ABOUT BIRDS - ARTICLES

Published by Ken Dunn - Dunway Enterprises

aboutbirds.dunway.com

The origin of birds has been a contentious topic within evolutionary biology for many years, but more recently a scientific consensus has emerged which holds that birds are a group of theropod dinosaurs that evolved during the Mesozoic Era.

A close relationship between birds and dinosaurs was first proposed in the nineteenth century after the discovery of the primitive bird Archaeopteryx in Germany and has been all but confirmed since the 1960's by comparative anatomy and the cladistic method of analyzing evolutionary relationships.

The ongoing discovery of feathered dinosaur fossils in the Liaoning Province of China has shed new light on the subject for both specialists and the general public. In the phylogenetic sense, birds are dinosaurs.

ALL ABOUT BIRDS - ARTICLES

PHOEBE - DOWNY WOODPECKER - YELLOW-BELLIED WOODPECKER
GREAT-CRESTED FLYCATCHER - BLACKPOLL WARBLER - CHIMNEY SWIFT - KINGBIRD
THE CHEWINK - SNOWFLAKE - ROSE-BREASTED GROSBEAK - BOBOLINK - WOOD PEWEE

BIRD WATCHING - BASIC INFORMATION

All About Birds [Articles] Identify Birds All About Birds [Articles] Bird Watching All About Birds [Articles] Bird Guide All About Birds [Articles] WildBirds

A Guide To Bird Neighbours - Part 9

The wood pewee, like the olive-sided flycatcher, has wings decidedly longer than its tail, and it is by no means a simple matter for the novice to tell these birds apart or separate them distinctly in the mind from the other members of a family whose coloring and habits are most confusingly similar.

This dusky haunter of tall shady trees has not yet learned to be sociable like the phoebe; but while it may not be so much in evidence close to our homes, it is doubtless just as common. The orchard is as near the house as it often cares to come.

An old orchard, where modern insecticides are unknown and neglect allows insects to riot among the decayed bark and fallen fruit, is a happy hunting ground enough; but the bird's real preferences are decidedly for high tree-tops in the woods, where no sunshine touches the feathers on his dusky coat. It is one of the few shade-loving birds.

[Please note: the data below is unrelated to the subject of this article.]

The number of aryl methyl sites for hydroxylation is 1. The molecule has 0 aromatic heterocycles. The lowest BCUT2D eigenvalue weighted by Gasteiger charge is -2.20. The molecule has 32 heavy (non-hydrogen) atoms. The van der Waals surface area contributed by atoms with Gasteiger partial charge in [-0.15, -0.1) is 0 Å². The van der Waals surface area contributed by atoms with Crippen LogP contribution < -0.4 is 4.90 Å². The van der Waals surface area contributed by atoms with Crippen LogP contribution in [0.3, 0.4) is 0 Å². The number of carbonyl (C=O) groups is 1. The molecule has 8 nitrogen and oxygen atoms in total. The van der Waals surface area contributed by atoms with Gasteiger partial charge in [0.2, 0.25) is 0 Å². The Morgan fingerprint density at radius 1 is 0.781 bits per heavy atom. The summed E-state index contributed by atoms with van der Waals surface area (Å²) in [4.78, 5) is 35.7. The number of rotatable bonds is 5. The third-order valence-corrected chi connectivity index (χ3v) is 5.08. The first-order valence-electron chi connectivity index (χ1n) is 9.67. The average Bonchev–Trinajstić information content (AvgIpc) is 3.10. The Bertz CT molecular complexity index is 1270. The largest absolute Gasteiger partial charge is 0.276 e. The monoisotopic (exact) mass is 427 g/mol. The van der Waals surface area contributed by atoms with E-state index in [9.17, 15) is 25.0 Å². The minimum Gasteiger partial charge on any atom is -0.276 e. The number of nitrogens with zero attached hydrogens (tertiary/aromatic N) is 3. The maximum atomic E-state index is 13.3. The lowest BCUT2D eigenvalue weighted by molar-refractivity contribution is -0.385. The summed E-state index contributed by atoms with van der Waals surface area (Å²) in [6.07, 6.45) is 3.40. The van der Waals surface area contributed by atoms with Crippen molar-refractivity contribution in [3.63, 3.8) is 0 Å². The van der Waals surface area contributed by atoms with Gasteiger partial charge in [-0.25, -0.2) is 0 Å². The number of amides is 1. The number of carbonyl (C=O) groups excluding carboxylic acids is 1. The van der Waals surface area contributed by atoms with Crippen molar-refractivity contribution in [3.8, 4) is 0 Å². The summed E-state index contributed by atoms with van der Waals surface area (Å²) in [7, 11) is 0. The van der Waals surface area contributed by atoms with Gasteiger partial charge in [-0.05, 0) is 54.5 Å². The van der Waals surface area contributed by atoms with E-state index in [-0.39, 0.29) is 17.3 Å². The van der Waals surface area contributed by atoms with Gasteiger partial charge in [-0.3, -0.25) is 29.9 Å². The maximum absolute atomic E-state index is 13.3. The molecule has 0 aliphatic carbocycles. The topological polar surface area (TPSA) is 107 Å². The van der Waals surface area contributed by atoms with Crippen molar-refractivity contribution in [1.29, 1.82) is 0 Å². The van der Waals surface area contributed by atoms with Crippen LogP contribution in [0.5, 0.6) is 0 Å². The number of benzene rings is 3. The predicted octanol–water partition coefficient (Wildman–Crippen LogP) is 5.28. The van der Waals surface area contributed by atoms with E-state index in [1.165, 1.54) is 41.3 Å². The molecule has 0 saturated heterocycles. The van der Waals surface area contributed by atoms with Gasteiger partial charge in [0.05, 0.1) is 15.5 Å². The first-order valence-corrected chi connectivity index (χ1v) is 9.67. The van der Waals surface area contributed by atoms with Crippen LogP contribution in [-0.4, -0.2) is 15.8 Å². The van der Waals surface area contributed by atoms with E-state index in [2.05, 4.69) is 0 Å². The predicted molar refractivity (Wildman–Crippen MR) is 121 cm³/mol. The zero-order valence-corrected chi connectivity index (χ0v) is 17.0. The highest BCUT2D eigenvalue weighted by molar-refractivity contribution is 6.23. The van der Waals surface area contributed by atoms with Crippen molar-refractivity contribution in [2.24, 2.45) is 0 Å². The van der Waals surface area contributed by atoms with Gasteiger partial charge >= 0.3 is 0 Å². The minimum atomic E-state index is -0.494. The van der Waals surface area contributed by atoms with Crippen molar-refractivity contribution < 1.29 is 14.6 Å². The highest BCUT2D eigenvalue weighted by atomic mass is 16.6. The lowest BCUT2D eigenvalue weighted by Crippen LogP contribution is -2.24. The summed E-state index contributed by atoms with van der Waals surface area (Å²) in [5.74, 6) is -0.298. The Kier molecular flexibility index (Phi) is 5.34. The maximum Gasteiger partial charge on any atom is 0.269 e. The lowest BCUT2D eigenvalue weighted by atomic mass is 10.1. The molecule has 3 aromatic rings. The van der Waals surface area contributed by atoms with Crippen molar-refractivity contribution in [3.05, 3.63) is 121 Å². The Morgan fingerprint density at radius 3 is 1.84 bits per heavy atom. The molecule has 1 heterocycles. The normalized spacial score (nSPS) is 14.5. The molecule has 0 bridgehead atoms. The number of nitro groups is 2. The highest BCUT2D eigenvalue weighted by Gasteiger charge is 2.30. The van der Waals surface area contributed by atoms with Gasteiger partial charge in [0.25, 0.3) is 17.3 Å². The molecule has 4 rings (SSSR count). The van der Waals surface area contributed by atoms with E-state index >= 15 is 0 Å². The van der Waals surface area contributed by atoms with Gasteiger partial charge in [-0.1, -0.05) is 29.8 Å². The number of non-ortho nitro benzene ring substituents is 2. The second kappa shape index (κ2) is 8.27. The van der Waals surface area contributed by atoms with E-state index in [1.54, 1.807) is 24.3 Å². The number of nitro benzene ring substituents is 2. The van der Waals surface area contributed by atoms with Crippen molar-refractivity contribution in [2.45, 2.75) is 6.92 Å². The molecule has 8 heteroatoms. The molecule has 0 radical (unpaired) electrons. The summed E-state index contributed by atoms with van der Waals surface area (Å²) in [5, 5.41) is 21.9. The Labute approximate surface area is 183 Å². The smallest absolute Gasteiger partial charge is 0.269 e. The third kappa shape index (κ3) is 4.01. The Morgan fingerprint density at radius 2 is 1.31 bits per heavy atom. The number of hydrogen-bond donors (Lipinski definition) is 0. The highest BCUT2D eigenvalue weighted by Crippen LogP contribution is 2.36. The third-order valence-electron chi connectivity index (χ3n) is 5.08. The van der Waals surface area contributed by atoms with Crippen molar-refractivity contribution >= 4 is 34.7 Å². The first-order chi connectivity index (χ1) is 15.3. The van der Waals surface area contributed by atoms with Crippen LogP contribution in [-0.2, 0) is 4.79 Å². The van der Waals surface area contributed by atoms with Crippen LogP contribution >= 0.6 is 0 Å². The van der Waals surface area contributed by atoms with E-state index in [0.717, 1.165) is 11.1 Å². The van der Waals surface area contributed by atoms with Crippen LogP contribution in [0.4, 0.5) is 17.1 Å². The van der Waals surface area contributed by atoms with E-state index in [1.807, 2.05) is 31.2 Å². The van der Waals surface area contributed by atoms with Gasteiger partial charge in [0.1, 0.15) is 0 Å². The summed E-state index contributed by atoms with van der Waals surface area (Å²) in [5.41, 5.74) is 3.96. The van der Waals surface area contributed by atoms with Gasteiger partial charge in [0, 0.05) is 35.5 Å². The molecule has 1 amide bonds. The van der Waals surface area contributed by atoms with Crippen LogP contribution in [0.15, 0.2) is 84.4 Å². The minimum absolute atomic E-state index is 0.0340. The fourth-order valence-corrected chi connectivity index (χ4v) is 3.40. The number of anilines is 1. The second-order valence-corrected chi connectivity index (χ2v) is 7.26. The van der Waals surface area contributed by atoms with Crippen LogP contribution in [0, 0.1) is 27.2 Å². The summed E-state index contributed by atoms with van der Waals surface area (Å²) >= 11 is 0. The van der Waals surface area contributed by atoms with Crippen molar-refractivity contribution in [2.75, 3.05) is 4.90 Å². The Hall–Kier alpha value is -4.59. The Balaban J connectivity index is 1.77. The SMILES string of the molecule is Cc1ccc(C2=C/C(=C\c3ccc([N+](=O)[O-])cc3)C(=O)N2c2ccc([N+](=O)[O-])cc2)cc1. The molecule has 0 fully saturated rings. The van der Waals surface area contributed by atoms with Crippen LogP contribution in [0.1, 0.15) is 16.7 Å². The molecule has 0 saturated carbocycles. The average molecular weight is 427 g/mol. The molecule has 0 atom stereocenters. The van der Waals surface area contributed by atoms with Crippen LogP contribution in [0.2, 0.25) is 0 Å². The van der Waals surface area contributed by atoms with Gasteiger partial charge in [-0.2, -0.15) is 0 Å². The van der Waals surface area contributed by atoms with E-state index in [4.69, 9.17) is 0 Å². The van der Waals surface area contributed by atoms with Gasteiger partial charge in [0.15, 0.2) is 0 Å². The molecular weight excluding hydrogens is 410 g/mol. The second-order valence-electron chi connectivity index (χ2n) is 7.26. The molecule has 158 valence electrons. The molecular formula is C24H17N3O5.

In deep solitudes, where it surely retreats by nesting time, however neighborly it may be during the migrations, its pensive, pathetic notes, long drawn out, seem like the expression of some hidden sorrow. Pe-a-wee, pe-a-wee, pewee-ah-peer is the burden of its plaintive song, a sound as depressing as it is familiar in every walk through the woods, and the bird's most prominent characteristic.

To see the bird dashing about in his aerial chase for insects, no one would accuse him of melancholia. He keeps an eye on the "main chance," whatever his preying grief may be, and never allows it to affect his appetite. Returning to his perch after a successful sally in pursuit of the passing fly, he repeats his "sweetly solemn thought" over and over again all day long and every day throughout the summer.

The wood pewees show that devotion to each other and to their home, characteristic of their family. Both lovers work on the construction of the flat nest that is saddled on some mossy or lichen-covered limb, and so cleverly do they cover the rounded edge with bits of bark and lichen that sharp eyes only can detect where the cradle lies. Creamy-white eggs, whose larger end is wreathed with brown and lilac spots, are guarded with fierce solicitude.

Trowbridge has celebrated this bird in a beautiful poem.

PHOEBE
(Sayornis Phoebe)
Flycatcher Family

Called also: DUSKY FLYCATCHER; BRIDGE PEWEE; WATER PEWEE;
[EASTERN PHOEBE, AOU 1998]

  • Length - 7 inches. About an inch longer than the English sparrow.

  • Male and Female - Dusky olive - brown above darkest on head, Which is slightly crested. Wings and tail dusky, the outer edges of some tail feathers whitish. Dingy yellowish white underneath. Bill and feet black.

  • Range - North America, from Newfoundland to the South Atlantic States, and westward to the Rockies. Winters south of the Carolinas, into Mexico, Central America, and the West Indies.

  • Migrations - March. October. Common summer resident.

The earliest representative of the flycatcher family to come out of the tropics where insect life fairly swarms and teems, what does the friendly little phoebe find to attract him to the north in March while his prospective dinners must all be still in embryo?

He looks dejected, it is true, as he sits solitary and silent on some projecting bare limb in the garden, awaiting the coming of his tardy mate; nevertheless, the date of his return will not vary by more than a few days in a given locality year after year.

Why birds that are mated for life, as these are said to be, and such devoted lovers, should not travel together on their journey north, is another of the many mysteries of bird-life awaiting solution.

About Birds - Site Index

Bird Neighbors - Part 1 - Bird Neighbors - Part 2
Bird Neighbors - Part 3 - Bird Neighbors - Part 4
Bird Neighbors - Part 5 - Bird Neighbors - Part 6
Bird Neighbors - Part 7 - Bird Neighbors - Part 8
Bird Neighbors - Part 9 - Bird Neighbors - Part 10

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